Referring to FIG. 2, each integrated interface circuit 30 may be connected to the looping data bus 28 by first 42 and second 44 sets of I/O pins (pads). A first set of I/O pins 42 may be connected to a first bus segment 28 a and a second set of I/O pins 44 may be connected to a second bus segment 28 b. The first and second sets of I/O pins 42, 44 are connected internally within the integrated interface circuit 30 and are also connected to a conversion circuit 45 which converts data appearing on the looping data bus 28 for use on a second bus 32. For the example earlier described of a 16 bit data path on bus 28 and a 64 bit data path on bus 32, each set of I/O pins 42 and 44 will contain 16 pins for the data path, as shown in FIG. 9.

Each of the connections between the integrated interface circuit 30 and the buses, such as the looping data bus 28 and the second data bus 32, may comprise a respective port 43, 41. The first port 41 includes the first and second sets of I/O pins 42, 44. Data on the looping data bus 28 passes through the first port 41 and is also optionally received by the interface circuit 30 at the first port 41. Any data received at an interface circuit 30 may then be converted in conversion circuit 45 for use on the second bus 32.

Data may be selectively received by the interface circuit 30 at the first port 41 according to a selection signal received at the integrated interface circuit 30. The selection signal may be available to the interface circuit 30 on a conventional unlooped memory system command and address bus 135, as shown in FIG. 2. For example, signals received from a conventional command and address bus 135 are captured and decoded by circuitry 133 and may contain instructions for controlling reception of data at integrated interface circuit 30, for example, a WRITE command directing the integrated interface circuit 30 to receive data available on the looping data bus 28 for storage at a memory device connected to the second data bus 32. The command and address bus 135 may also provide each memory module 24, 26 with address signals for read and write operations.

Alternatively, as illustrated in FIG. 11, selection signals may be made available to the interface circuit 30 on a looping command and address bus 235 having a construction similar to the looping data bus 28 for passing selection signals and other information used by the interface circuit 30. Referring to FIG. 11, the looping command and address bus 235 may include segments 235 a, 235 b, 235 c, connecting the integrated interface circuits 30 of the system components, and may be terminated by a bus terminator 238.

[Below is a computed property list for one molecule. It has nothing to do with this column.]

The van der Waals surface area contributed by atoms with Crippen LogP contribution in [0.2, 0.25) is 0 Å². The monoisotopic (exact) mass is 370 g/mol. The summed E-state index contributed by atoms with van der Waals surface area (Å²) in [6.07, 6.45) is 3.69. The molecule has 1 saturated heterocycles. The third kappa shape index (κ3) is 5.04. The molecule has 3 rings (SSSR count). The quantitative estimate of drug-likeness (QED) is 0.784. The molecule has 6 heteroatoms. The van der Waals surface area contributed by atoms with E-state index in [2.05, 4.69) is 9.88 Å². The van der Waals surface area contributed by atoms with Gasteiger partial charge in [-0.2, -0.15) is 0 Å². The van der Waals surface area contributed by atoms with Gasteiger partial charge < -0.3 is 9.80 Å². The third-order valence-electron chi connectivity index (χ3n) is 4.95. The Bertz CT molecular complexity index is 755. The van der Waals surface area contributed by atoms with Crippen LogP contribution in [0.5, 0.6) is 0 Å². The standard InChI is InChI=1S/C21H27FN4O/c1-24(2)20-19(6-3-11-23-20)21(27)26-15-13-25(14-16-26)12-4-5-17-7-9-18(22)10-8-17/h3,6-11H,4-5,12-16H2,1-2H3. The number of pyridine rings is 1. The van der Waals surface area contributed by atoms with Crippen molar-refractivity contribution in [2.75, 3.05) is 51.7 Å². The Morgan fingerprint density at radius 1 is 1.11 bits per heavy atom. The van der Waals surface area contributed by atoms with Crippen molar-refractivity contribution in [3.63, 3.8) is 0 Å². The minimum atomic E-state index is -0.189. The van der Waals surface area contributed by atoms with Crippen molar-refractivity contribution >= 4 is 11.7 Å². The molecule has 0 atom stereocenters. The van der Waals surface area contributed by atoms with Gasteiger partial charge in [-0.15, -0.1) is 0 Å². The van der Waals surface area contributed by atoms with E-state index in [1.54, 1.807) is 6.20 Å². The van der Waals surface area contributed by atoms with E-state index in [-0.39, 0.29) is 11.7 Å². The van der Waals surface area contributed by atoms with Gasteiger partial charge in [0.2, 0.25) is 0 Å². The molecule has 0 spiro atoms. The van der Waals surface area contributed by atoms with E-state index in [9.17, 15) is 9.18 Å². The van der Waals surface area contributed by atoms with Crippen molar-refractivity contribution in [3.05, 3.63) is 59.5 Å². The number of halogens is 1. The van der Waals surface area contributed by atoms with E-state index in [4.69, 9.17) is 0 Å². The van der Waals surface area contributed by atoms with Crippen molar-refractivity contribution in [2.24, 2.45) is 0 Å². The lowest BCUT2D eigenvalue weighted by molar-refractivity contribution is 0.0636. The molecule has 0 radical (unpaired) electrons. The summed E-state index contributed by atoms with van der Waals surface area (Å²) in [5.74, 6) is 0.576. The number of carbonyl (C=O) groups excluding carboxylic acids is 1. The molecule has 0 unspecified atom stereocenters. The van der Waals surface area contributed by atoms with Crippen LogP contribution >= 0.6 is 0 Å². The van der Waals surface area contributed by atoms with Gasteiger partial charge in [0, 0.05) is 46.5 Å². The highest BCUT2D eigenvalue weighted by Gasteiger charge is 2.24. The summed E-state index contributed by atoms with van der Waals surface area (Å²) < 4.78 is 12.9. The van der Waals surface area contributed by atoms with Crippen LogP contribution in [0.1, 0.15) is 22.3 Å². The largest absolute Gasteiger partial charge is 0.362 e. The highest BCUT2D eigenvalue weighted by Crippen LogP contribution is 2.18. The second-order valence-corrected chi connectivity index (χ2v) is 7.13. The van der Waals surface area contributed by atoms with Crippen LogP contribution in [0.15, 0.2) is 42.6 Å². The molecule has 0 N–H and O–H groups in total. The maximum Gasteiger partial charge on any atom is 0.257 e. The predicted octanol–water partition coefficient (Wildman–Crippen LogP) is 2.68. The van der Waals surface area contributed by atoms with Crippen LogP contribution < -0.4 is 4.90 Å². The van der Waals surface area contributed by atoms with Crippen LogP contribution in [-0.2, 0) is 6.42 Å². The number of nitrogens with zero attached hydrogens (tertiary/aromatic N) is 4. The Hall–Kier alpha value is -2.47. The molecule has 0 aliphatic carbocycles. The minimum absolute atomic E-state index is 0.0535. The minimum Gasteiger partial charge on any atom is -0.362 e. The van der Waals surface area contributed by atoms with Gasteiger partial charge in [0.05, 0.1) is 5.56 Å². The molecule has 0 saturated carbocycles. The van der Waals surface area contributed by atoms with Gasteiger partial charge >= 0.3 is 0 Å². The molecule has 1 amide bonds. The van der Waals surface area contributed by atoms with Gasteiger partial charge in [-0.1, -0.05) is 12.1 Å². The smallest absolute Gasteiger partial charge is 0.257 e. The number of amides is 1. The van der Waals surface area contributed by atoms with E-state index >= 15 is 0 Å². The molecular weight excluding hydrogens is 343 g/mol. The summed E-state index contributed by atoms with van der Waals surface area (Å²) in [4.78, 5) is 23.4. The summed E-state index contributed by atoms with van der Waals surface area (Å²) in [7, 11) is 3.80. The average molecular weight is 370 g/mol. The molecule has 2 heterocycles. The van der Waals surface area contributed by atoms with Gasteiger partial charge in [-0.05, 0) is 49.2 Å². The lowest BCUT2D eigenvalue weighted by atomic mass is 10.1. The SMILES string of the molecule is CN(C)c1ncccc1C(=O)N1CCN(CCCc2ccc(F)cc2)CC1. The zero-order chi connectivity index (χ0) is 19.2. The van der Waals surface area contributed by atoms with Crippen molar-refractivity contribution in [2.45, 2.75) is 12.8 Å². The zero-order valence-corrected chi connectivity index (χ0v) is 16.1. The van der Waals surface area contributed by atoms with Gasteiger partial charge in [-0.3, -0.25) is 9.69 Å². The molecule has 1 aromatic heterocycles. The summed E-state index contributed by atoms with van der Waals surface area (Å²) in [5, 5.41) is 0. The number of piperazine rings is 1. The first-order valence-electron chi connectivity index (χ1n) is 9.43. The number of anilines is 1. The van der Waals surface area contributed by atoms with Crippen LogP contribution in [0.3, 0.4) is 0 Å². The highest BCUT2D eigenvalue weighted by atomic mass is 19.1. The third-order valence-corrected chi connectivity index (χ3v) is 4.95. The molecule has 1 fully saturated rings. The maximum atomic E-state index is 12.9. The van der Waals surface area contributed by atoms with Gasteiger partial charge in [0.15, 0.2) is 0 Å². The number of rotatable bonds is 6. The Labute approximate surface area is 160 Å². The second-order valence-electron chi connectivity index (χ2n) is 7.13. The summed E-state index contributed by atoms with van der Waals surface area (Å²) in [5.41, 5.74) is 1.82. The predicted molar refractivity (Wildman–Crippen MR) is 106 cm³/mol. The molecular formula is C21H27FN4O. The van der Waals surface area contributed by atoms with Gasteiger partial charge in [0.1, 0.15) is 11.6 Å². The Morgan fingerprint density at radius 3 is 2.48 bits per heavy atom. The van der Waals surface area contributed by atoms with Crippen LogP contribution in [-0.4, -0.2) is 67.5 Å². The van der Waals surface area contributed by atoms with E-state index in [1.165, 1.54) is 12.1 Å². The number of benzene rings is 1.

An alternative to the use of selection signals such as those provided on the command and address bus 135 is to embed selection signals in signals transmitted on the looping data bus 28 shown in FIG. 1 during times when no data is being transmitted.

Referring again to FIG. 2, the second data bus 32 may have operating requirements that differ from those of looping data bus 28, for example the second data bus 32 may be a higher pin count, higher voltage, lower data rate bus that uses a data encoding different from that of the looping data bus 28. Therefore, the conversion circuit 45 may convert the data received from the looping data bus 28 for use on the second data bus 32. The conversion circuit may include a multiplexer/demultiplexer 46 for converting the data rate and number of data paths (e.g., between 16 and 64 data paths), a coder/decoder 47 for appropriately coding/decoding the data between buses 28 and 32, and a voltage converter 48, which permit data available on the looping data bus 28 to be appropriately configured for the second bus 32 and vice versa.

As shown in FIG. 2, voltage conversion may be performed using a voltage converter 48 provided between the looping data bus 28 and the multiplexer/demultiplexer 46. This is not required, however, and as illustrated in the integrated interface circuit 30′ shown in FIG. 3, voltage conversion may instead be performed at a voltage converter 48 located between the second data bus 32 and the multiplexer/demultiplexer 46.

The conversion circuit 45 may convert data on the looping data bus 28 for use on the second data bus 32, but the corresponding conversion in the opposite direction (i.e., from the second data bus 32 to the looping data bus 28) is also performed by the conversion circuit 45 in accordance with the invention.

The integrated interface circuit 30 may be turned off when the second data bus 32 is not active, for example in response to selection signals received on the command and address bus 135. The looping function of the first and second sets of I/O pins 42, 44 is passive and the connection between the first and second segments 28 a, 28 b is maintained when an integrated interface circuit 30 is deactivated.

The integrated interface circuit 30 allows devices of different technologies to communicate and exchange data. For example, data may be exchanged between a processor and memory modules 24, 26 (either directly or through the memory controller 31) at high speed using the looping data bus 28, while the second data bus 32 may connect to memory devices that operate at a lower speed. In this example, the slower data rate of the bus 32 connected to the memory devices allows for the use of inexpensive memory integrated circuits (ICs).